In 2011, an estimated $5.4 billion was spent on testing for obstructive sleep apnea.
Until recently, sleep studies were almost always conducted in a sleep lab. Now, home sleep testing is grown in popularity mostly because a growing number of health insurance companies now require home testing, prior to clinic procedures in an effort to curb costs.
In response to the new reality, St. Mary’s Medical Center’s Sleep Center now offers home testing. Early testing has been positive, but it won’t completely replace the need for full sleep lab testing.
First, Home monitoring is only for patients with breathing issues. Unlike traditional in-laboratory sleep studies, this test does not screen for more than 80 other potential sleep disorders.
Also be aware that home sleep testing does not objectively monitor sleep or wakefulness as in a laboratory setting , because only limited sampling of blood oxygenation, heart rate, or respiratory airflow are recorded.
As a result, an in-home sleep study may underestimate the true severity of obstructive breathing in your sleep. This is particularly true if you sleep only partially during the night, since breathing stoppages rarely occur while awake. Also, more subtle breathing disruptions that may disrupt sleep, like snoring, are not recorded as accurately as polysomnography (in-laboratory sleep studies).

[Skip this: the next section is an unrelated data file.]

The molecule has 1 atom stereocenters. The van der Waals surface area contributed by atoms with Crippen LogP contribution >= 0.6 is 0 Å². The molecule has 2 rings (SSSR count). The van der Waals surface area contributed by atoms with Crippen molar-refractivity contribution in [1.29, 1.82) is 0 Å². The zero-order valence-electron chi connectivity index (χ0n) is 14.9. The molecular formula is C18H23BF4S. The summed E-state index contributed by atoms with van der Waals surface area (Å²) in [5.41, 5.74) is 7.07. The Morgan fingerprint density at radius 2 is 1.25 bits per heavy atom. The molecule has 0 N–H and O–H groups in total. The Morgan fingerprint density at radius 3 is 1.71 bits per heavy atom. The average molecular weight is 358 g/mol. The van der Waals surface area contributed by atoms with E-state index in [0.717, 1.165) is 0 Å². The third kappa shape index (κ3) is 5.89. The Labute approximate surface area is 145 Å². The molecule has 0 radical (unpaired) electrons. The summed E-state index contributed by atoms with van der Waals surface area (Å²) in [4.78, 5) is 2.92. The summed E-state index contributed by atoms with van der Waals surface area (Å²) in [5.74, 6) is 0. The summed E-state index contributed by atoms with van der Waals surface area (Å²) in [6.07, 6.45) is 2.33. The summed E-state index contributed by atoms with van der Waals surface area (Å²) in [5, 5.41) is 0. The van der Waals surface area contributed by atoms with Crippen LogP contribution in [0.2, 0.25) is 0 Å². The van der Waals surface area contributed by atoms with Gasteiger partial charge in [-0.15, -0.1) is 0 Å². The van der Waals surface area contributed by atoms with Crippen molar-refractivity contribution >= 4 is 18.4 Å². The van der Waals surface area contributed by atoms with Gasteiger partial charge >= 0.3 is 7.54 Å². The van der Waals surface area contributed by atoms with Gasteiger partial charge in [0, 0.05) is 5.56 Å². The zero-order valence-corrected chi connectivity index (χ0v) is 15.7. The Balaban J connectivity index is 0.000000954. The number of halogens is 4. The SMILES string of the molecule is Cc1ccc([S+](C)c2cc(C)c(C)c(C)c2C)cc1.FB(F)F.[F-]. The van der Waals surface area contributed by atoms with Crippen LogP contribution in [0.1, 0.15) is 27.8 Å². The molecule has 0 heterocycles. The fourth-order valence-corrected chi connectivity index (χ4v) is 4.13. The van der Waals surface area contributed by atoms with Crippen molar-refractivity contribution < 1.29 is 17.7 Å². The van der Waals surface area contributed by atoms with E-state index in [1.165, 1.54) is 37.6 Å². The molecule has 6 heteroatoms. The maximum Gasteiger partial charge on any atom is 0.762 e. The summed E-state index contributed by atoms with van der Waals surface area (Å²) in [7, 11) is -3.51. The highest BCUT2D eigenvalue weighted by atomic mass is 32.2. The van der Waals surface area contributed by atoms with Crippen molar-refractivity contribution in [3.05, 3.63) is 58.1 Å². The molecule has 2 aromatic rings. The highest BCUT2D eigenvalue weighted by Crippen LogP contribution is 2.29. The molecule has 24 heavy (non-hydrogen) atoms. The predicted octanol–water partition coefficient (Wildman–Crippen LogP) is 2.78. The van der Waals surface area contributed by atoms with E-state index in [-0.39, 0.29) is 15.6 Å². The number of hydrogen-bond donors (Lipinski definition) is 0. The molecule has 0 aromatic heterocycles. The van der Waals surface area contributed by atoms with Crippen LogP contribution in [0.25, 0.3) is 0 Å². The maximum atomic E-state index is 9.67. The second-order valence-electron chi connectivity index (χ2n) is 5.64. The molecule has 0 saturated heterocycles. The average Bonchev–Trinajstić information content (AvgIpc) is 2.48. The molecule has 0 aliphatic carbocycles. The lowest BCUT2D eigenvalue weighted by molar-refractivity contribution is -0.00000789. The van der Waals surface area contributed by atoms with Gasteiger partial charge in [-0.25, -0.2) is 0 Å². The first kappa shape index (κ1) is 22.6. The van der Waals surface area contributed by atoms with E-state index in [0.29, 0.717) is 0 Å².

The home test must be ordered and supervised by your physician.
The test kit involves a recording unit and just six wired connections to the body. A full sleep lab study uses about 25 sensors. A sleep clinician will walk you through the process of setting up the device, in an effort to minimize errors. The unit is then returned to our lab for analysis and recommendations, which may include treatment by positive airway pressure through a CPAP device.
Again, since portable monitoring devices don’t detect all cases of sleep apnea, your doctor may still recommend an in-laboratory study, even if your initial results are normal.
Your doctor may refer you to an ear, nose and throat specialist to rule out any physical blockages. Additional evaluations by a cardiologist or neurologist may also be necessary to check for other causes of central sleep apnea.
An estimated 50 -70 million US adults have a sleep or wakefulness disorder. People who experience sleep insufficiency are also more likely to suffer from chronic diseases such as hypertension, diabetes, depression, and obesity, as well as from cancer, increased mortality, and reduced quality of life and productivity
To speak with a St. Mary’s Sleep Lab clinician, call 816-655-5394.